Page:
Beth drew her knees up to her chest and hugged them. The October night was bitterly cold, and the sidewalk sparkling with the first layer of frost. Beneath her, only a thin layer of cardboard separated her ass from the concrete of Monroe Street and behind, the gritty brick wall of a deli pushed harshly against her spine.
She’d lost weight since being on the streets, but that wasn’t surprising.
“Any spare change?” she asked a passerby, noticing him only at the last moment as his scuffed shoes came into view.
He ignored her, the clip, clip of his footsteps quickly fading.
She suppressed a shiver. She wouldn’t survive for much longer. As winter stole the nights, hypothermia would sneak up on her—if it wasn’t already.
How the hell had it come to this?
Oh yeah, because of him.
She hoped he was dead in the desert with coyotes chewing on his bones and ravens pecking at his eyes, but that was wishful thinking.
Someone else was approaching. Beth looked up hopefully. It was a woman wearing a long, pale brown coat and high-heeled boots. Quite smart for this area.
“Please, any spare change?” Beth said, holding out her hand. Her grubby gloves were fingerless and a long thread hung from them.
“No. Get yourself home.” The woman threw her a disdainful glare. “I bet your parents are worried sick about you.”
No, they’re not.
But there was no point answering. She wouldn’t change the woman’s mind. She saw a scrap of a girl, dirty, underfed and living on the streets and figured it was a life choice.
Sleeping rough and begging was a soul-destroying way to live. It was eating at the very core of Beth’s being, reducing her to a mere shadow of her former self.
Once she’d been vibrant and happy. She was Beth Rammada, eldest daughter of India and Brent Rammada, whose illicit operations spanned half of Chicago. No one would touch her for fear of repercussions from her mobster family. Hell, no one would even have said boo to her without risking getting his genitals cut off—her cousin Samuel had been known to roll that way when displeased with men’s attention on family members. Kind of like a Rammada calling card.
The Windy City had been hers for the taking, and she’d grown up cocooned by that way of life. Yes, it was tinged with violence, and there were major ethical issues with the way her family earned a crust, but it was all she’d ever known. And while she’d had everything she’d asked for, to the point of being spoilt, she wasn’t going to question it.
Until that day three months ago.
Then she’d had to get away.
Eastman and his gang had changed everything.
Her stomach growled, and she grimaced at the taste of bile in her mouth. It was something that accompanied extreme hunger, that and the gripping pains in her belly.
Closing her eyes, she wondered if the restaurant around the back of Third had thrown out its garbage yet. She’d gotten lucky a few times and found edible tidbits there. She had to watch out for the chef, though, because he was a mean bastard and had thrown a bucket of filthy water at her the week before.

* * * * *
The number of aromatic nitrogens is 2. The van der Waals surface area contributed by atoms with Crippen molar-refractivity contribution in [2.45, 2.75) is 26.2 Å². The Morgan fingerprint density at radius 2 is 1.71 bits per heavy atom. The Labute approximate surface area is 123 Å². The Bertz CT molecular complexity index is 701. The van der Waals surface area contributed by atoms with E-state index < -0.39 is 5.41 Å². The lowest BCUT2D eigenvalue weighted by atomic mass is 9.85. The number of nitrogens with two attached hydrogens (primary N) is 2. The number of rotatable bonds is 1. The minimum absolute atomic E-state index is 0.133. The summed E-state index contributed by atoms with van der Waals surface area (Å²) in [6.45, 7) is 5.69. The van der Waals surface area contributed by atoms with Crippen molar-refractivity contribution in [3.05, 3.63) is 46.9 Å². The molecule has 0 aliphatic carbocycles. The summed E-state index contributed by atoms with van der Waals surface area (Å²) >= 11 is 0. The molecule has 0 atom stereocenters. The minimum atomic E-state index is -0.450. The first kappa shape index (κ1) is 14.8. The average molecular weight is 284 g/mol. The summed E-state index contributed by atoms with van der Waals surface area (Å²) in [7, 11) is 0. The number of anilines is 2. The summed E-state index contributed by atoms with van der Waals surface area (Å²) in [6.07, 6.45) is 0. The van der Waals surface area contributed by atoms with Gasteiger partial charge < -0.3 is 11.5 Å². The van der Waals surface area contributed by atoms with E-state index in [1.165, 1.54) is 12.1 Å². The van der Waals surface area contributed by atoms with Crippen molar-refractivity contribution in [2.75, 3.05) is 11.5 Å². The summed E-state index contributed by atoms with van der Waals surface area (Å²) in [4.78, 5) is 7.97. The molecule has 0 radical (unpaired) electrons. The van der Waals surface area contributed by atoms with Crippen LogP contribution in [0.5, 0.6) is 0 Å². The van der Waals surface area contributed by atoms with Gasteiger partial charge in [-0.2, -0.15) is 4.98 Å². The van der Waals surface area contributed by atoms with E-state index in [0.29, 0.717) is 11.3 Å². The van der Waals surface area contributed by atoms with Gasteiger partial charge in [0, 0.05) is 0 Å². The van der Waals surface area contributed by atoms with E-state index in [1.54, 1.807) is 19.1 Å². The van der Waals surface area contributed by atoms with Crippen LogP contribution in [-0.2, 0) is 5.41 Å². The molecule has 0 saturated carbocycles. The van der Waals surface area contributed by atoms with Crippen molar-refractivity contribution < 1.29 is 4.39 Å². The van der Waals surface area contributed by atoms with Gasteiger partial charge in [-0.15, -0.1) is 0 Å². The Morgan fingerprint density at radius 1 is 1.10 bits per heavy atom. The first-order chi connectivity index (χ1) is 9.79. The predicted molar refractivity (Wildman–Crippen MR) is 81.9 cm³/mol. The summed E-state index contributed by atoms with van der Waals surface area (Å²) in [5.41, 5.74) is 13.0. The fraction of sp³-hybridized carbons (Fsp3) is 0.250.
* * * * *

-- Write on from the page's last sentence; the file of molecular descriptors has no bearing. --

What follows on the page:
A deep voice, suddenly right in front of her, caused Beth to open her eyes.
A man was squatted before her, elbows on his bent knees and the collar of his leather jacket turned up. He had a thick spread of stubble around his jawline and his features were doused in shadows, but she could see he had a scar traveling over his forehead and slicing over one eyebrow.
A surge of adrenaline pumped into her system.
Fight or flight?
What did this stranger want? Whatever it was, it wouldn’t be for her benefit.
“Got a few spare dollars?” she muttered, wondering if it would be best to run left or right. Left led onto a busier street where someone might help her, but right took her to a park where she could hide if she managed to shake him.
She studied his narrowed eyes; black as the night, they were trained on hers.
Who was she kidding? She’d never be able to escape him. He was a man who oozed power. Through his coat it was easy to see his shoulders were broad, his limbs likely lean and strong. Her fuel tank was on empty, and he’d take her down as though swatting a fly.
“I have money,” he said, his voice low and gritty, almost as if his words were dragged over sandpaper. “But I won’t give it to you.”
“So piss off.” She jerked her head to the left, shifted on the cardboard and had a quick glance around, wondering if there was anyone who might come to her aid if she screamed.
“That’s not very nice. I only want to help.”
“You can help by giving me money.”
“What so you can spend it on your next hit?”
“I’m not a druggie.”
“Yeah, right.” He huffed, then straightened, looming over her. “There’s a diner around the corner called Metros. Come with me, and I’ll buy you a hot meal.”
“Why not?” He shrugged.
Beth looked away. “I don’t wanna be in your debt?”
“You won’t be.” He stepped away. “If you were my daughter, I’d like to think someone would at least feed you on a cold night like this.”
“But I’m not your daughter.” Though she could be. He was well into his thirties, maybe even forties, and to her nineteen years that seemed pretty old.
He chuckled. “No, you’re not. So…you coming?”
“No, I’ll give it a miss. My mother told me never to go with strangers.”
“She’s a wise woman, but do you really think it’s safer sitting out here than in a warm diner, even if you don’t know me?”
Beth said nothing. The thought of a warm diner, warm food, a chair, for God’s sake, instead of the sidewalk to sit on was heavenly.
“Oh well,” he said, “I tried.” He nodded toward the end of the street. “You’ve got until I turn the corner to change your mind.”
“Okay, but just so you know, it’s a one-time offer. Won’t happen again.”
“What are you, fucking Mother Teresa reincarnated?”
“Probably the exact opposite.” He tipped his head and gave her one last lingering look.
A shiver went through her. Despite his age, he possessed the bad boy look that had always appealed to her—shaved hair, thick neck, a bump on his nose most likely from a brawl.